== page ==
Strive for Five: Mission Accomplished


    When Team Canada went for the third straight Gold Medal, they were ruled “too small and lacked the necessary talent” to win. They proved them wrong. When Team Canada went for the fourth straight Gold Medal, they were ruled as “an underdog team with potential but not enough skill” to win. They proved them wrong. This year, Team Canada went for the fifth straight Gold Medal at the World Junior Hockey Championship. They were ruled as “too small” and we’re slated to win nothing more than silver. Again, Canada proves them wrong. How can you rule out the Hockey Capital of the World?

    PK Subban opened the game exactly the way Canada needed to kick start the Gold Medal game; a quick goal (38 seconds in) on the PP. The rest is history. Dustin Tokarski, despite two shaky performances in which he let in a total of 9 goals, shut the door on Sweden and allowed just one goal that deflected off his defenseman’s stick. He definitely proved the critics wrong, myself included. Angelo Esposito, the man who was on a mission for the last few games, was at it again tonight – he scored an incredible backhanded shot to the top shelf far side. His game tonight was nothing short of stellar.

    But deep inside the win for Canada was another story that developed early – Jacob Markstrom. Despite having a great save percentage coming into tonight’s game (0.954) it wasn’t his goaltending that was the story of the night, it was his character. Just when we thought the days of Ron Hextall and Dominic Hasek were over, Markstrom comes along to silence the crowd; scratch that, he made them more loud as they booed the youngster every chance they got. He was flailing around in his crease so often Tony Ambrogio of The Score thought he might concuss himself. Sweden was not only the hockey team for the World Juniors, but they are also Sweden’s Olympic Diving team. Markstrom’s helmet came off easier than Paris Hilton’s dress. Victor Hedman came to his aid, if only to punch Esposito in the head while he was already down on the ice. No harm no foul; Esposito stays on for the next shift and pots the backhander on Markstrom. Sweet Revenge.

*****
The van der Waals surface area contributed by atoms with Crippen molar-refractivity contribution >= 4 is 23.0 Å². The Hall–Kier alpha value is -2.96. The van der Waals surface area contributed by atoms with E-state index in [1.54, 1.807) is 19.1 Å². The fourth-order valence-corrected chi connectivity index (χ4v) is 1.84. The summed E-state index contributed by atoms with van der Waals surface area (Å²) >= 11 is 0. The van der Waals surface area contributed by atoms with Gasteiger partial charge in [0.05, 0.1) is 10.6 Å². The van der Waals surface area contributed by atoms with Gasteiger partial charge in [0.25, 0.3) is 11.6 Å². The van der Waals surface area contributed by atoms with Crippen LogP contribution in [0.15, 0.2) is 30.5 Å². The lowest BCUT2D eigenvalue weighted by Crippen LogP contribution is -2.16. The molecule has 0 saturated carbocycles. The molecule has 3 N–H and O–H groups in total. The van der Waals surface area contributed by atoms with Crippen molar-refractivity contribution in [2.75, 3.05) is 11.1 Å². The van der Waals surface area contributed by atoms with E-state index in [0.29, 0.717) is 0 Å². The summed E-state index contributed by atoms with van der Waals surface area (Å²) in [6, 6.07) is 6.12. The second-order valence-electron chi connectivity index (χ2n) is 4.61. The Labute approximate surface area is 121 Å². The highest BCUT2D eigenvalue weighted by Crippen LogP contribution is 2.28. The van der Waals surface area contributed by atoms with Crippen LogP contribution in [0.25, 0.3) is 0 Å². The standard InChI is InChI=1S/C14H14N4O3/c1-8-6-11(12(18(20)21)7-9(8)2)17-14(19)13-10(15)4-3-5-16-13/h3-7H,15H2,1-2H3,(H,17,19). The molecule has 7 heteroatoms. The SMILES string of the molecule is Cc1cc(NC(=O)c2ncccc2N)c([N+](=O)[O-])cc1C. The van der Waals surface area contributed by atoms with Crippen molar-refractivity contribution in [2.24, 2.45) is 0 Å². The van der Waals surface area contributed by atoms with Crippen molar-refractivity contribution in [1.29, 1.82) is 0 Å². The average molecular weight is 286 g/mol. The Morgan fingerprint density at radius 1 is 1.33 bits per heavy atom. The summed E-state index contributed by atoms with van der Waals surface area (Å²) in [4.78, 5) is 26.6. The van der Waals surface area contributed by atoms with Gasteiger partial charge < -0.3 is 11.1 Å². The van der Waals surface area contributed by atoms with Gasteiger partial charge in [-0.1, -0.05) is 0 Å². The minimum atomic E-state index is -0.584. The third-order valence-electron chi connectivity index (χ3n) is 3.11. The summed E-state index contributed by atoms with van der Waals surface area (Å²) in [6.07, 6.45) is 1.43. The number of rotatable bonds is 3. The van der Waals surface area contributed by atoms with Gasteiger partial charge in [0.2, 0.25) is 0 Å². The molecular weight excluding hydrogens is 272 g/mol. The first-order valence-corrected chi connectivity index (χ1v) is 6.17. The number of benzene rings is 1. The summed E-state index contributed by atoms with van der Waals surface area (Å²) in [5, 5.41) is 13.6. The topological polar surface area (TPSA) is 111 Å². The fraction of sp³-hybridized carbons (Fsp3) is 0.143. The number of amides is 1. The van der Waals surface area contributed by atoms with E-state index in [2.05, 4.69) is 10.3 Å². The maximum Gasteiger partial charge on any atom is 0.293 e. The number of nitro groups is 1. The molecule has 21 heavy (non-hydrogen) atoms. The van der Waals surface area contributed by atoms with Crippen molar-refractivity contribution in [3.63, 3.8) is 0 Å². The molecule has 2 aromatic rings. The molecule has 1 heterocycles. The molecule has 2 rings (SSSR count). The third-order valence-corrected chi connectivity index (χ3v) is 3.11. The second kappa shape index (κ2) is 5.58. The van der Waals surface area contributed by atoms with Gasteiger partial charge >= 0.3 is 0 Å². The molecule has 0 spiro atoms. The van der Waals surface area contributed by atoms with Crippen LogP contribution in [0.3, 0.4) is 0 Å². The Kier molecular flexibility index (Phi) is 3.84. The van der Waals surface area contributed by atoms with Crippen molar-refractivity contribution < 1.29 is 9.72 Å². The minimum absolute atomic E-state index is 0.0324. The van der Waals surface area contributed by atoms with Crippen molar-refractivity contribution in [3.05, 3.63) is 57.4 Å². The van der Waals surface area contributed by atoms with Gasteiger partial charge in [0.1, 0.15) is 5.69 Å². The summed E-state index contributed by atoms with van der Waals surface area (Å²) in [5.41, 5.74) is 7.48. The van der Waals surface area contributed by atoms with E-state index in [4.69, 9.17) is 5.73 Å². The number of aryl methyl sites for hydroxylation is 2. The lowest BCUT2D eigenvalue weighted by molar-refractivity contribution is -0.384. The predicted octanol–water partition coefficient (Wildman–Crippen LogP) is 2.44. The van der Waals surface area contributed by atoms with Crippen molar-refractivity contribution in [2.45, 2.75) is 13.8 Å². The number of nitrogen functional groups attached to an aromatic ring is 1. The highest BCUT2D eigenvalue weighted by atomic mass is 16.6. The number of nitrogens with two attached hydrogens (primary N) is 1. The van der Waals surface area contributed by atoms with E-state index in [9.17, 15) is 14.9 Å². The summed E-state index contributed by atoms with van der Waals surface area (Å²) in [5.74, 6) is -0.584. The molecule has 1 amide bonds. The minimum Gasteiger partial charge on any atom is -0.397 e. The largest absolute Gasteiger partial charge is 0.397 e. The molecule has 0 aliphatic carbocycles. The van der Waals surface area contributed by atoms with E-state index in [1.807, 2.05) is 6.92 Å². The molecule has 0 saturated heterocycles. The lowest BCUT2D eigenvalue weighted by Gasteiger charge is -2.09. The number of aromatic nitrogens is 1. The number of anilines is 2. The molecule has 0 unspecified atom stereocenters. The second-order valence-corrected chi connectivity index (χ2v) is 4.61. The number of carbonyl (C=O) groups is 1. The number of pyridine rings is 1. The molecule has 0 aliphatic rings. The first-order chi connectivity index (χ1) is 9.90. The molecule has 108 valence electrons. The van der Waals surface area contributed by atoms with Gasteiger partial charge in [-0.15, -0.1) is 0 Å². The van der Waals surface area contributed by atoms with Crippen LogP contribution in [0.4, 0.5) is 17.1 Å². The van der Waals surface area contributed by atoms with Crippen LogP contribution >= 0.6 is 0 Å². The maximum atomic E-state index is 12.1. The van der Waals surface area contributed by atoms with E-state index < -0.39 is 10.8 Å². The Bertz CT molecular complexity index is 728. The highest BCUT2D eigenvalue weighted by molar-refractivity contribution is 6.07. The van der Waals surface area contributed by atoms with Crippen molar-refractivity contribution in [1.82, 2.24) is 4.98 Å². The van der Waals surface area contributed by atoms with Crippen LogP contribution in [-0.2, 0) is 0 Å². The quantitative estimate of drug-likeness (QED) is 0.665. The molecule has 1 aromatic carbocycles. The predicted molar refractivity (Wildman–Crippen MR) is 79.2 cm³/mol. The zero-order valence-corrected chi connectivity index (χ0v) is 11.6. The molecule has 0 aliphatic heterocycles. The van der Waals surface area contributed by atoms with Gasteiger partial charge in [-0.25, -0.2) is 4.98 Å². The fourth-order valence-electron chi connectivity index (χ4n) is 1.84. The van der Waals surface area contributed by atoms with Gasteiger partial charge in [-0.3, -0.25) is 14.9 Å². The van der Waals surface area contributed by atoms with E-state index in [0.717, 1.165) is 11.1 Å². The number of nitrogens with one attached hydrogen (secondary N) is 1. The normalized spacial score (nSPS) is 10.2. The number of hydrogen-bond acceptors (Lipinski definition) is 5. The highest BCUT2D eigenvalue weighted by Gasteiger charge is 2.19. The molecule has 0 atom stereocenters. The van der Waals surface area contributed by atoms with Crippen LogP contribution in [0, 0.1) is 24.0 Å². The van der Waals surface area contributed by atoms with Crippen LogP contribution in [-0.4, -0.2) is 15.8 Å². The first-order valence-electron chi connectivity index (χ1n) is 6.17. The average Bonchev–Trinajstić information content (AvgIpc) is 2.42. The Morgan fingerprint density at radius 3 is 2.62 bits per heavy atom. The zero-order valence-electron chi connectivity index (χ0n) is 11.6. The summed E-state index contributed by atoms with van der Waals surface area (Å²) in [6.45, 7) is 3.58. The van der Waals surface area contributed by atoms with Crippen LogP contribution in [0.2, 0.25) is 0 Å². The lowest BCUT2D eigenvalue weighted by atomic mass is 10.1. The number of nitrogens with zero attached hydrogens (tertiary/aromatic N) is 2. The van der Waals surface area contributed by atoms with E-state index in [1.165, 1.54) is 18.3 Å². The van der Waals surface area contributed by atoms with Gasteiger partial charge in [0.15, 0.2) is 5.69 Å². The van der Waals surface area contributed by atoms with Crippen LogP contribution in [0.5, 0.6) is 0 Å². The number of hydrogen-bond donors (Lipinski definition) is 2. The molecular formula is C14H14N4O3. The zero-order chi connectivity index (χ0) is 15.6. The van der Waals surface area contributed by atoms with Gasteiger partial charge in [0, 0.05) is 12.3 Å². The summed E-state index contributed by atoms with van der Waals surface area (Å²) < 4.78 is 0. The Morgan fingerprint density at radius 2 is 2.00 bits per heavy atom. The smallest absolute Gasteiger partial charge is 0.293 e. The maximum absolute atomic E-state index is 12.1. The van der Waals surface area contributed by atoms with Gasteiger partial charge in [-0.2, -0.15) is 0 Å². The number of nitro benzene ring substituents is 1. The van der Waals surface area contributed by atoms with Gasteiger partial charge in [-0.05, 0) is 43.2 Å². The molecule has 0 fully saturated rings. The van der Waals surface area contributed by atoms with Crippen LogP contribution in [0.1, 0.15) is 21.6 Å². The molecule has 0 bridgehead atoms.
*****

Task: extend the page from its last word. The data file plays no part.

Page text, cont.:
It all came down to one thing – Canada was relentless and unstoppable. Tokarski, when bumped, did not overreact, or even react at all for that matter. He was calm, cool and collect and it paid off for his club. DiDomenico took another stick to the face, a growing fad, and seemed to be under Sweden’s skin.

    The only disappointment was John Tavares, and I’m not talking about his game. It was unfortunate that he was unable to capitalize on a goal scoring opportunity in order to break the record of most goals by a Canadian. After failing to find the back of the net in his last two appearances (his lack of goal scoring did not reflect his lack of talent), Tavares finished off the tournament with 12 goals in 13 games (1 more game played than Jeff Carter) despite scoring the 12th goal in his 11th game. This will push him to second place on the most goals for a Canadian player list.

    Team Canada’s Top 3 Players of the Tournament:

    (As voted by the coaching staff)

    PK Subban. Jordan Eberle. John Tavares.

    Top Goaltender of the Tournament: Jacob Markstrom (For his Oscar worthy performances, no doubt)
    Top Defenseman of the Tournament: Erik Karlsson (Ottawa Senators prospect)
    Top Forward of the Tournament: John Tavares (Should hold the rights to the number 1 spot in the 2009 draft by now)

    Tournament All-Star Team:

    Nikita Filatov (RUS) – John Tavares (CAN) – Cody Hodgson (CAN)
    PK Subban (CAN) – Erik Karlsson (SWE)
    Jaroslav Janus (SLV)

    The tournament was a success and will be back in Canada next year where the Canadians will have their “Fix for Six” opportunity. Don’t expect John Tavares to be joining the team for that one. It’s a shame the NHL doesn’t have more support for the tournament.

    Canada Drive for Five – No Sweat … (maybe a little).

    Micheal A. Aldred